The premise: Seeing how great a bond Lisa and Maggie have, Bart longs for that kind of connection with a brother of his own. Unable to trick his parents into conceiving one for him, Bart then opts to check out the orphanage, where he peaks the interest of impressionable young lad Charlie (voiced by Jordan Nagai, Russell from Up).
The reaction: Similar to “Pranks and Greens,” writing for Bart seems to be real difficult. I feel I could meet them halfway with Bart wanting a brother, but as this show is want to do nowadays, everything is painfully spelled out to us, most during a gigantic monologue exposition dump by Lisa about her irreplaceable sisterly bond with Maggie and how Bart will never have that. From there, we have a bunch of schemes he pulls to get his mother pregnant… which plays more unseemly than intended, at least to me. When Marge confronts him about it, Bart cranks it to “Bart the Mother” mode and tears start flowing. Who is this kid, and where’s Bart? A lot of these episodes feel so thin and unmemorable so far. At least the horrible Marge/Flanders thing from “Nada” will stick with me. These last few shows, what is there? The horrible South Park “parody”? Five seconds of the Plow King for nostalgia points? No dice.
Three items of note:
– It’s always easiest to highlight the diametric opposite nature of the show in its prime and the show now when they retread on jokes they’ve done before. Bart waits with bated breath for the announcement that his school will have a snow day… but to no avail. Back in “Skinner’s Sense of Snow” in season 12, they did the same joke, except it felt snappier and was told quicker (“Springfield Elementary… My Dear Watson Detective School. And lastly, Springfield Elementary… is open. And it’s open season on savings at Springfield Menswear… which is closed. Here, they do three fake ones, whereas they did only one before, then we get see Chalmers and Skinner at the radio station, who are making these announcements for some reason, openly admit they were fucking with Bart. What? When you’re a kid, waiting by the radio to hear those sweet sweet words of freedom, it seems like it takes forever; it’s funny in the old version because of the announcer’s completely lack of understanding that his phrasing and pauses is bizarrely misleading. The joke isn’t that your superintendent is messing with you on purpose, seemingly having nothing better to do with his time.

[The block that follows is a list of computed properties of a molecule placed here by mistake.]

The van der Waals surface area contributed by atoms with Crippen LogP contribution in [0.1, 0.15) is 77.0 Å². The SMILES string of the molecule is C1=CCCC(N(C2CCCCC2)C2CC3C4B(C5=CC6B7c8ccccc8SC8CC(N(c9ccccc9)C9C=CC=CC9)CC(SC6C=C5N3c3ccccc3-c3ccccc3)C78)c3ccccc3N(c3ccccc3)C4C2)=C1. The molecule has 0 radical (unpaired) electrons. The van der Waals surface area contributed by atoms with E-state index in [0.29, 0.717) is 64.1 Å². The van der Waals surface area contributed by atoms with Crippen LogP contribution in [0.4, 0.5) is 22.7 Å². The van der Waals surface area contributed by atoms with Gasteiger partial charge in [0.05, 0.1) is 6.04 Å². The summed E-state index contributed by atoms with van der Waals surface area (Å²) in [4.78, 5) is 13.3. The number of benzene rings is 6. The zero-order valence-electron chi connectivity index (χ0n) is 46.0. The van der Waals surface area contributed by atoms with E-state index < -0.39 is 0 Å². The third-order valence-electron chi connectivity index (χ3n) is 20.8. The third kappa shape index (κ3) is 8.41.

– This episode is on guest star overload: for Bart’s dream inspiring him to want a brother, we get the three Manning brothers, and the Smothers Brothers, who do a little routine that eats up a good amount of screen time. I’ve seen bits they’ve done that are kinda funny, but here, they’re just… not. Their humor style doesn’t exactly fit the show. Kim Cattrall, not already having an abnormally huge part in a previous episode, returns to do one line as Bart’s hypothetical third sister in a dream. But the standout is Jordan Nagai as Charlie; he’s just a kid, but I thought he did a really good job. He certainly didn’t sound like Russell, it was a different character to me.
– The resolution to the story is kind of weird to me. Bart takes Charlie to a horror movie and freaks him the hell out, which for some reason makes him feel regret. I guess he’s going to learn a lesson about responsibility? Then Charlie seems to betray him to Chief Wiggum, but is turning a double play and they run off. After our obligatory dumb “dramatic” climax, we see Charlie’s ultimate fate is being adopted by a family with six daughters. Alright, whatever. We’ll never see him again anyway.
One good line/moment: For once, I actually have a couple bits to choose from. “Be cool, he’s an orphan! You know, just like Annie, except he’s a dude and he hates tomorrow.” “I hate it so much!” Nagai’s emphatic read on that made me laugh.